Printing Industry Hall of Fame Inductee Sid Chinai Found Success in Short-Run Books
People who don’t like taking credit for the great things they’ve accomplished eventually find they can’t outrun the due praise and recognition everyone else wants to heap upon them. Just look at how a lifetime of being modest and self-effacing has caught up with Siddharth (Sid) Chinai, founder, chairman, and patriarch of King Printing.
He’s earned the respect and admiration of an entire industry. His company occupies a secure place on the Printing Impressions 400 list of the industry’s leading firms by annual sales. And now, he’s been called upon to join the elite circle of the Printing Impressions/RIT Printing Industry Hall of Fame.
Chinai’s name joins that roll of high honor for many reasons. But, chief among them is his renown as one of the early architects of short-run, on-demand book manufacturing with digital printing equipment. Industry peers agree that if Chinai didn’t invent the short-run book market, he helped define the best practices in technology investment and business management by which the market as a whole operates today.
“Sid was one of the pioneers of print-on-demand — one of the first people in America who explored the possibility of that,” Alan Wherry, a co-founder of Bloomsbury Publishing, and a former sales director for Penguin, points out.
“King Printing has always been at the forefront,” Jeff Jacobson, executive chairman and CEO of EFI, affirms. “They truly have competed with the giants of this industry.”
‘They Can Do Everything’
The success story that Chinai has made of King Printing — now under the direction of his son, President and CEO Adi Chinai — rests upon two strategic pillars: total responsiveness to customer requirements; and equal fearlessness about being first to try new technologies. Together, these traits have earned him a special reputation for leadership in the market that his company has come to symbolize.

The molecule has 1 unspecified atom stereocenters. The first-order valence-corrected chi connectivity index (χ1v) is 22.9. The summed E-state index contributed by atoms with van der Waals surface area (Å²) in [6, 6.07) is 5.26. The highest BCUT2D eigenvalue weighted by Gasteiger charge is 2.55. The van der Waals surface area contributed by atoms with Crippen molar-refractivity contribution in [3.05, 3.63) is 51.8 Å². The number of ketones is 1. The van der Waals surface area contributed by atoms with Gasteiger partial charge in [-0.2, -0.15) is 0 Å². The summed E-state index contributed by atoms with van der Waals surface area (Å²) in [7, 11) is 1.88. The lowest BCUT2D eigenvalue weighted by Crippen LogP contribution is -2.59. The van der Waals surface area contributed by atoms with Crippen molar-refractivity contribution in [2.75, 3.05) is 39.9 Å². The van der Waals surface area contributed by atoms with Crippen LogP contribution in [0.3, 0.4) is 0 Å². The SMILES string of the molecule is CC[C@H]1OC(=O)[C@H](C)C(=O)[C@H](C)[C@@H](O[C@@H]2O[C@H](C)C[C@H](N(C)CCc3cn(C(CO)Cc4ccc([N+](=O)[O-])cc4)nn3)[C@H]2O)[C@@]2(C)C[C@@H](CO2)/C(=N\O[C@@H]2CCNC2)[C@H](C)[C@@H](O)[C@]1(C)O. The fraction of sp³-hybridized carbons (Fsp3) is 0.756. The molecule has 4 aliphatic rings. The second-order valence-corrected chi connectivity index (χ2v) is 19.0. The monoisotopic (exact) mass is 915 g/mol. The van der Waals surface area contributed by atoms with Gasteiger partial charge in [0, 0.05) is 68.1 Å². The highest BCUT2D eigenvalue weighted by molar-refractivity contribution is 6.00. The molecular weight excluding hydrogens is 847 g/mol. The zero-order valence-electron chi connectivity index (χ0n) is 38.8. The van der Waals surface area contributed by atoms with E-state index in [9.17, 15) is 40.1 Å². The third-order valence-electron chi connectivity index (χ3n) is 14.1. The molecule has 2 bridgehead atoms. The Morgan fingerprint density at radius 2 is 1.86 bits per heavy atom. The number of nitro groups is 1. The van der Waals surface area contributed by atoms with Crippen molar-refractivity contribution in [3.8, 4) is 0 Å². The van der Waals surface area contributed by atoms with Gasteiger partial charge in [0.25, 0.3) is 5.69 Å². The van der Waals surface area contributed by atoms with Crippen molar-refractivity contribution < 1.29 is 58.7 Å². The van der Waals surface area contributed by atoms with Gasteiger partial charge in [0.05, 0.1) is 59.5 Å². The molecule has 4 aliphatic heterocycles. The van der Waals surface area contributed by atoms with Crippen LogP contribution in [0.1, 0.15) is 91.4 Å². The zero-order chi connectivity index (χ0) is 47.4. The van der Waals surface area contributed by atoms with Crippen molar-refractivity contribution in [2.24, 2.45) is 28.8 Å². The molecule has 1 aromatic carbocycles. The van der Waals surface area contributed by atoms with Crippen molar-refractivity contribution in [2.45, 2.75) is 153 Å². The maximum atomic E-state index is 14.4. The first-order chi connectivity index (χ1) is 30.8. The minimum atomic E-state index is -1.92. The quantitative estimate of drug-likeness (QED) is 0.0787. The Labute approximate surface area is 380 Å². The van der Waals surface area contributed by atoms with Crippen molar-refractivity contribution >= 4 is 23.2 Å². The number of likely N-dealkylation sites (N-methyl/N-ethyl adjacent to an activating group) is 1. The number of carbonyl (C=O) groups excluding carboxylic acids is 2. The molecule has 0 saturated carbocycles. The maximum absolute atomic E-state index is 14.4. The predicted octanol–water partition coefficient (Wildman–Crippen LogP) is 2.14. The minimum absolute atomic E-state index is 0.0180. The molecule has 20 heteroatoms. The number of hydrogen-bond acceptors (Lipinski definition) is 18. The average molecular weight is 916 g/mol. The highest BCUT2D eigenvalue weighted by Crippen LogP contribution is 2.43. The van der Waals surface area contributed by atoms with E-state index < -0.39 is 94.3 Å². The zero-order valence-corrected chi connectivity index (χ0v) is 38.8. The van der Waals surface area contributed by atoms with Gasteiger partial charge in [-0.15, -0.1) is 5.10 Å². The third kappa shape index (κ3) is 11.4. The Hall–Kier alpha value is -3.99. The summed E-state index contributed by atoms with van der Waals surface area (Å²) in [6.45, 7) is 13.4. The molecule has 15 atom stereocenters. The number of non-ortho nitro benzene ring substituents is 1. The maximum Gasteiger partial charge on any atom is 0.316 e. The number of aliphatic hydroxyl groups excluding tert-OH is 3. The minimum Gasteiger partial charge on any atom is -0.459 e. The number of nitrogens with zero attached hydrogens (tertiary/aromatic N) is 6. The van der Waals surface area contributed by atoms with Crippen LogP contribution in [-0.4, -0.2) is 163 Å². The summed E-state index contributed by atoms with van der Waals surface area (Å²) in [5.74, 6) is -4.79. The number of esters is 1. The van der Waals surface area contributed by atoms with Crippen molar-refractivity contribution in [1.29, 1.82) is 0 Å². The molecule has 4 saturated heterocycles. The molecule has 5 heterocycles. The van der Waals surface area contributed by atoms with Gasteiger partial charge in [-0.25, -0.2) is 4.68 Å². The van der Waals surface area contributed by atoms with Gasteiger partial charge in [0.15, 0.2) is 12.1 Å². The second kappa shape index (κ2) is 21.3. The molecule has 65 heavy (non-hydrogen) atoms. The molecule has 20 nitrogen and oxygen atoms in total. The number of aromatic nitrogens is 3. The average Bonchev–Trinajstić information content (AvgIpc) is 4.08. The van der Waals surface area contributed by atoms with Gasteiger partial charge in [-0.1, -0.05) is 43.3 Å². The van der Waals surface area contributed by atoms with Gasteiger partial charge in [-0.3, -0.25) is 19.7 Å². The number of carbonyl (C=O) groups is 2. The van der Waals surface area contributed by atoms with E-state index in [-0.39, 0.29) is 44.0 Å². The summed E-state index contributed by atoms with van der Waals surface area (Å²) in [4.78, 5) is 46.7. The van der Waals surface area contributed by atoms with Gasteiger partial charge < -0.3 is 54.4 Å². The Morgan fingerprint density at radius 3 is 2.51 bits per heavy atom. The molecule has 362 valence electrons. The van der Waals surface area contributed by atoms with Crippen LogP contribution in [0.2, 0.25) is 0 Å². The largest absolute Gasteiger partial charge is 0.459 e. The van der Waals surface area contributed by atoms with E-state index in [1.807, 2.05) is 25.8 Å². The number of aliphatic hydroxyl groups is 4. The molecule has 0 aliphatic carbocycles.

King Printing is one of the few digital printers for whom it can be said, “they can do everything,” notes Dick Jensen, a former VP of manufacturing at Cengage Learning. Sid Chinai, he explains, always gave his customers “the ability to throw anything at him” and get results — unlike larger printers that only wanted work fitting their sweet spots of production.
Aurelio Maruggi, global head of owned channel at HP, worked with Chinai in bringing HP’s PageWide production inkjet web press systems to King Printing. He remembers the 2020 Hall of Fame inductee as someone eager to start “exercising the muscle of digital printing, and not waiting for the technologies to be proven in the market.”
If anything is key to the rise and staying power of King Printing, this undoubtedly is it. As Jacobson observes, “A lot of people don’t want to be at the bleeding edge. A lot of people like to be fast followers.” But not Sid Chinai, who demonstrated that embracing new technologies at the beta stage was the way to level the playing field with printing businesses many times the size of his company.
Playing for KEEPS
“For a smaller printer, he took a lot of risks,” recalls Frank Romano, professor emeritus, Rochester Institute of Technology, and proprietor of the Museum of Printing. He says that in the early 1980s, for example, Chinai was one of the first printers to use the Kodak Ektaprint Electronic Publishing System (KEEPS) to produce book blocks on-demand. Today, according to Romano, the company boasts “an array of equipment that is phenomenal.”
Chinai’s own words on the subject are characteristically understated. “It’s just manufacturing,” he says. “The difference to us is the process, not the product.” He’s similarly low-key about his entry into the book business, claiming that early on in the life of the company, “we had to choose a niche, and books was our niche.”
Life Imitates Term of Art
Behind the unpretentious language is a story of vision, focus, and hard work in the best tradition of the Hall of Fame.
It began in 1978 when Chinai and his wife and partner, Amita, opened KopyKing, a storefront copy shop in Framingham, Mass., with the help of a loan from the Small Business Administration (SBA). He sold printing during the day, with Amita filling in at the store until he returned to print the orders at night. Their industriousness enabled them to repay the SBA loan within two and a half years, even though, according to Chinai, the agency wasn’t insisting on getting its money back.
Production in those days was analog, and once, recalls Chinai, the terminology of the trade led to an amusing misunderstanding. Having run an employment ad for a stripper — a craftsperson skilled in film-based prepress for platemaking — he was surprised when the notice drew a job seeker from the entertainment world who asked Amita, “Where do I dance?”
“Then we started calling it ‘film assembly,’” he says.
KopyKing had become King Printing by the time the couple relocated the company to its present home in Lowell, Mass., in 1990. By then, the thrust of the business was book manufacturing. Commercial printing, in Chinai’s view, required too much space and equipment, and there was more than enough commercial capacity in the marketplace already.